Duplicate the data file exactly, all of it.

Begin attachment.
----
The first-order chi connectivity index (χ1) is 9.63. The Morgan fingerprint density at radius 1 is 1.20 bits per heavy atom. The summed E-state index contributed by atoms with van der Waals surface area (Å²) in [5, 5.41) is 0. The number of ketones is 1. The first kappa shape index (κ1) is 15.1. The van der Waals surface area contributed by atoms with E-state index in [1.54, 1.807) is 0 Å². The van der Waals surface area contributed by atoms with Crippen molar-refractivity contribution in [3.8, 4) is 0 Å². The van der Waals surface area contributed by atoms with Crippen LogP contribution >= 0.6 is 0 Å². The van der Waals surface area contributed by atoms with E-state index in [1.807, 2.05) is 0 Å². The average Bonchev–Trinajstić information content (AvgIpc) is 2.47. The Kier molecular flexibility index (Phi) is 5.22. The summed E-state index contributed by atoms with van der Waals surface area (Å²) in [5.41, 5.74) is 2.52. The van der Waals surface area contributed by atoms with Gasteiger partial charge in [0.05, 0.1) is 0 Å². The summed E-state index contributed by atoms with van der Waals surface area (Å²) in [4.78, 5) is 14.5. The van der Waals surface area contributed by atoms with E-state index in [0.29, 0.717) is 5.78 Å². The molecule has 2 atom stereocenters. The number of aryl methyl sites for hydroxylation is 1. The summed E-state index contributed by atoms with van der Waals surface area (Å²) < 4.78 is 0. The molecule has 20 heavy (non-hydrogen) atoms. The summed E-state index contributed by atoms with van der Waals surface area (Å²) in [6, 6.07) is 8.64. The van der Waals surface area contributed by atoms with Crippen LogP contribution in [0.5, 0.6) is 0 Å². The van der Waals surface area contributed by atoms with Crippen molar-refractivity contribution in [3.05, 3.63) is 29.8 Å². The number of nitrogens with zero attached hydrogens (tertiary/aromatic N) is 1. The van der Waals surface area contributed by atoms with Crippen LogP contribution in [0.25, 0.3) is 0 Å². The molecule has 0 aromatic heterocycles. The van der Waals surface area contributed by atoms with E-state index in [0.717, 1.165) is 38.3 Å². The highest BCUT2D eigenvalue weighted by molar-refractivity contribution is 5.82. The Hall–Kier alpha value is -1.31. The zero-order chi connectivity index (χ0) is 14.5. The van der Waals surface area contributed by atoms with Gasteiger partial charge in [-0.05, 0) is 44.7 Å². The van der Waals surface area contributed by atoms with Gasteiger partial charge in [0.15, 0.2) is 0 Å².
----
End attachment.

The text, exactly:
The first-order chi connectivity index (χ1) is 9.63. The Morgan fingerprint density at radius 1 is 1.20 bits per heavy atom. The summed E-state index contributed by atoms with van der Waals surface area (Å²) in [5, 5.41) is 0. The number of ketones is 1. The first kappa shape index (κ1) is 15.1. The van der Waals surface area contributed by atoms with E-state index in [1.54, 1.807) is 0 Å². The van der Waals surface area contributed by atoms with Crippen molar-refractivity contribution in [3.8, 4) is 0 Å². The van der Waals surface area contributed by atoms with Crippen LogP contribution >= 0.6 is 0 Å². The van der Waals surface area contributed by atoms with E-state index in [1.807, 2.05) is 0 Å². The average Bonchev–Trinajstić information content (AvgIpc) is 2.47. The Kier molecular flexibility index (Phi) is 5.22. The summed E-state index contributed by atoms with van der Waals surface area (Å²) in [5.41, 5.74) is 2.52. The van der Waals surface area contributed by atoms with Gasteiger partial charge in [0.05, 0.1) is 0 Å². The summed E-state index contributed by atoms with van der Waals surface area (Å²) in [4.78, 5) is 14.5. The van der Waals surface area contributed by atoms with E-state index in [0.29, 0.717) is 5.78 Å². The molecule has 2 atom stereocenters. The number of aryl methyl sites for hydroxylation is 1. The summed E-state index contributed by atoms with van der Waals surface area (Å²) < 4.78 is 0. The molecule has 20 heavy (non-hydrogen) atoms. The summed E-state index contributed by atoms with van der Waals surface area (Å²) in [6, 6.07) is 8.64. The van der Waals surface area contributed by atoms with Crippen LogP contribution in [0.5, 0.6) is 0 Å². The van der Waals surface area contributed by atoms with Crippen molar-refractivity contribution in [3.05, 3.63) is 29.8 Å². The number of nitrogens with zero attached hydrogens (tertiary/aromatic N) is 1. The van der Waals surface area contributed by atoms with Crippen LogP contribution in [0.25, 0.3) is 0 Å². The molecule has 0 aromatic heterocycles. The van der Waals surface area contributed by atoms with E-state index in [0.717, 1.165) is 38.3 Å². The highest BCUT2D eigenvalue weighted by molar-refractivity contribution is 5.82. The Hall–Kier alpha value is -1.31. The zero-order chi connectivity index (χ0) is 14.5. The van der Waals surface area contributed by atoms with Gasteiger partial charge in [-0.05, 0) is 44.7 Å². The van der Waals surface area contributed by atoms with Gasteiger partial charge in [0.15, 0.2) is 0 Å².